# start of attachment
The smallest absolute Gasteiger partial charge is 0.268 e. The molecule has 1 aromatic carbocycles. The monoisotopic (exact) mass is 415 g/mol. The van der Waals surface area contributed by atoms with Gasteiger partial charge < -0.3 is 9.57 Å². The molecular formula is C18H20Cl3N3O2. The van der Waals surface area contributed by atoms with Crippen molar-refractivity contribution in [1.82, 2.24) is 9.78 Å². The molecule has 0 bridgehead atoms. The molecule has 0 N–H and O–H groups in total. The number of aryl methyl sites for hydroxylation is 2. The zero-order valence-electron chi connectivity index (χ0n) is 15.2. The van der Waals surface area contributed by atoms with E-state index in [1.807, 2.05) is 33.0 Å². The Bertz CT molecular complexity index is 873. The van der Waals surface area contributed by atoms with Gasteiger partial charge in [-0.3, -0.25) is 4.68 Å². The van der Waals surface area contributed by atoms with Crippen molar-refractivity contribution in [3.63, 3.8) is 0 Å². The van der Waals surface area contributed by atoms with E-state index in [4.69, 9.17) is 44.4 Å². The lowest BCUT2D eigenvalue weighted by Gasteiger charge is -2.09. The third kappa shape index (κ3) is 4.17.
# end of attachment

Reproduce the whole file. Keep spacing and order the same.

The smallest absolute Gasteiger partial charge is 0.268 e. The molecule has 1 aromatic carbocycles. The monoisotopic (exact) mass is 415 g/mol. The van der Waals surface area contributed by atoms with Gasteiger partial charge < -0.3 is 9.57 Å². The molecular formula is C18H20Cl3N3O2. The van der Waals surface area contributed by atoms with Crippen molar-refractivity contribution in [1.82, 2.24) is 9.78 Å². The molecule has 0 bridgehead atoms. The molecule has 0 N–H and O–H groups in total. The number of aryl methyl sites for hydroxylation is 2. The zero-order valence-electron chi connectivity index (χ0n) is 15.2. The van der Waals surface area contributed by atoms with E-state index in [1.807, 2.05) is 33.0 Å². The Bertz CT molecular complexity index is 873. The van der Waals surface area contributed by atoms with Gasteiger partial charge in [-0.3, -0.25) is 4.68 Å². The van der Waals surface area contributed by atoms with Crippen molar-refractivity contribution in [3.63, 3.8) is 0 Å². The van der Waals surface area contributed by atoms with E-state index in [4.69, 9.17) is 44.4 Å². The lowest BCUT2D eigenvalue weighted by Gasteiger charge is -2.09. The third kappa shape index (κ3) is 4.17.